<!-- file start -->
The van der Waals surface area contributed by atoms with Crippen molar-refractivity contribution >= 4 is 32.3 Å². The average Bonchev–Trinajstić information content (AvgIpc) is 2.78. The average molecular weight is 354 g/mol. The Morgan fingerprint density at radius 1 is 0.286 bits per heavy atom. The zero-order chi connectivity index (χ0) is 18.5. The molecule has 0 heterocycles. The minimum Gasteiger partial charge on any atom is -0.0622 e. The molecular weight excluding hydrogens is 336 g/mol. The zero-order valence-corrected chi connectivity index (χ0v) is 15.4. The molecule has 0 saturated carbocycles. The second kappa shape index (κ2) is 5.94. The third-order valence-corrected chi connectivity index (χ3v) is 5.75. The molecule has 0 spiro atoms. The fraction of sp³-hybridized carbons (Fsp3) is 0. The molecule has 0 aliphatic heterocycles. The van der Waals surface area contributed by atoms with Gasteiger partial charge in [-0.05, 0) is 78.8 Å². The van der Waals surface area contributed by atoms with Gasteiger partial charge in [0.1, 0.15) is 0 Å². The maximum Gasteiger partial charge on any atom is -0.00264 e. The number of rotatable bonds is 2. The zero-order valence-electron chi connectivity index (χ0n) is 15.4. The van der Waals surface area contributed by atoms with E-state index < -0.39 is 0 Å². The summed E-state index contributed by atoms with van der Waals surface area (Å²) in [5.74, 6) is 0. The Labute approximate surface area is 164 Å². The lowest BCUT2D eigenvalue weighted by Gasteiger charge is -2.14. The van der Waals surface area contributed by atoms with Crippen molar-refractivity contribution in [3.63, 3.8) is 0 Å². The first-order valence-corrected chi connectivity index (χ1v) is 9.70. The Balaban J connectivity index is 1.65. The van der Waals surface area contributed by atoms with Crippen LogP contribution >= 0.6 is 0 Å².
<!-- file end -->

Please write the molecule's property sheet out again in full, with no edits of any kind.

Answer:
The van der Waals surface area contributed by atoms with Crippen molar-refractivity contribution >= 4 is 32.3 Å². The average Bonchev–Trinajstić information content (AvgIpc) is 2.78. The average molecular weight is 354 g/mol. The Morgan fingerprint density at radius 1 is 0.286 bits per heavy atom. The zero-order chi connectivity index (χ0) is 18.5. The molecule has 0 heterocycles. The minimum Gasteiger partial charge on any atom is -0.0622 e. The molecular weight excluding hydrogens is 336 g/mol. The zero-order valence-corrected chi connectivity index (χ0v) is 15.4. The molecule has 0 saturated carbocycles. The second kappa shape index (κ2) is 5.94. The third-order valence-corrected chi connectivity index (χ3v) is 5.75. The molecule has 0 spiro atoms. The fraction of sp³-hybridized carbons (Fsp3) is 0. The molecule has 0 aliphatic heterocycles. The van der Waals surface area contributed by atoms with Gasteiger partial charge in [-0.05, 0) is 78.8 Å². The van der Waals surface area contributed by atoms with Gasteiger partial charge in [0.1, 0.15) is 0 Å². The maximum Gasteiger partial charge on any atom is -0.00264 e. The number of rotatable bonds is 2. The zero-order valence-electron chi connectivity index (χ0n) is 15.4. The van der Waals surface area contributed by atoms with E-state index < -0.39 is 0 Å². The summed E-state index contributed by atoms with van der Waals surface area (Å²) in [5.74, 6) is 0. The Labute approximate surface area is 164 Å². The lowest BCUT2D eigenvalue weighted by Gasteiger charge is -2.14. The van der Waals surface area contributed by atoms with Crippen molar-refractivity contribution in [3.63, 3.8) is 0 Å². The first-order valence-corrected chi connectivity index (χ1v) is 9.70. The Balaban J connectivity index is 1.65. The van der Waals surface area contributed by atoms with Crippen LogP contribution >= 0.6 is 0 Å².